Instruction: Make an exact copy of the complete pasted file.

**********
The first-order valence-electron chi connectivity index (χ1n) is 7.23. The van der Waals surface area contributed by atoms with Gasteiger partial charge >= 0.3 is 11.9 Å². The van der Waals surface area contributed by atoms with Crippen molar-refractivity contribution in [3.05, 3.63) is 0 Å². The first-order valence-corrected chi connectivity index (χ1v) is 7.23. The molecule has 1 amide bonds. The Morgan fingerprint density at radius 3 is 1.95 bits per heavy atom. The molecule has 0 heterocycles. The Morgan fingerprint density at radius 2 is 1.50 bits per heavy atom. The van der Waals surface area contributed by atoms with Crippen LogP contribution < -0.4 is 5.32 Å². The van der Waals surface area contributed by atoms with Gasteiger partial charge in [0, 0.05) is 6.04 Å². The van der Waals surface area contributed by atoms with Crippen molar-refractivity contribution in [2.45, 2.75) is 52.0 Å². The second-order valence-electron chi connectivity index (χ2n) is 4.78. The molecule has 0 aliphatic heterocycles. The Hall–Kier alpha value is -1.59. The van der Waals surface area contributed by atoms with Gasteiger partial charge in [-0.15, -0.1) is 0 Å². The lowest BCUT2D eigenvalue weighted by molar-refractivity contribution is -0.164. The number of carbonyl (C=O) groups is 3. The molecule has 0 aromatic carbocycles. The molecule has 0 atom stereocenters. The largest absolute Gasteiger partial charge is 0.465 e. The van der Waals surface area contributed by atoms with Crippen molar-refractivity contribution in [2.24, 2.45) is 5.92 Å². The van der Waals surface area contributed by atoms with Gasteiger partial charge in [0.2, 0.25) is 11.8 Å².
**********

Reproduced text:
The first-order valence-electron chi connectivity index (χ1n) is 7.23. The van der Waals surface area contributed by atoms with Gasteiger partial charge >= 0.3 is 11.9 Å². The van der Waals surface area contributed by atoms with Crippen molar-refractivity contribution in [3.05, 3.63) is 0 Å². The first-order valence-corrected chi connectivity index (χ1v) is 7.23. The molecule has 1 amide bonds. The Morgan fingerprint density at radius 3 is 1.95 bits per heavy atom. The molecule has 0 heterocycles. The Morgan fingerprint density at radius 2 is 1.50 bits per heavy atom. The van der Waals surface area contributed by atoms with Crippen LogP contribution < -0.4 is 5.32 Å². The van der Waals surface area contributed by atoms with Gasteiger partial charge in [0, 0.05) is 6.04 Å². The van der Waals surface area contributed by atoms with Crippen molar-refractivity contribution in [2.45, 2.75) is 52.0 Å². The second-order valence-electron chi connectivity index (χ2n) is 4.78. The molecule has 0 aliphatic heterocycles. The Hall–Kier alpha value is -1.59. The van der Waals surface area contributed by atoms with Gasteiger partial charge in [-0.15, -0.1) is 0 Å². The lowest BCUT2D eigenvalue weighted by molar-refractivity contribution is -0.164. The number of carbonyl (C=O) groups is 3. The molecule has 0 aromatic carbocycles. The molecule has 0 atom stereocenters. The largest absolute Gasteiger partial charge is 0.465 e. The van der Waals surface area contributed by atoms with Crippen molar-refractivity contribution in [2.24, 2.45) is 5.92 Å². The van der Waals surface area contributed by atoms with Gasteiger partial charge in [0.2, 0.25) is 11.8 Å².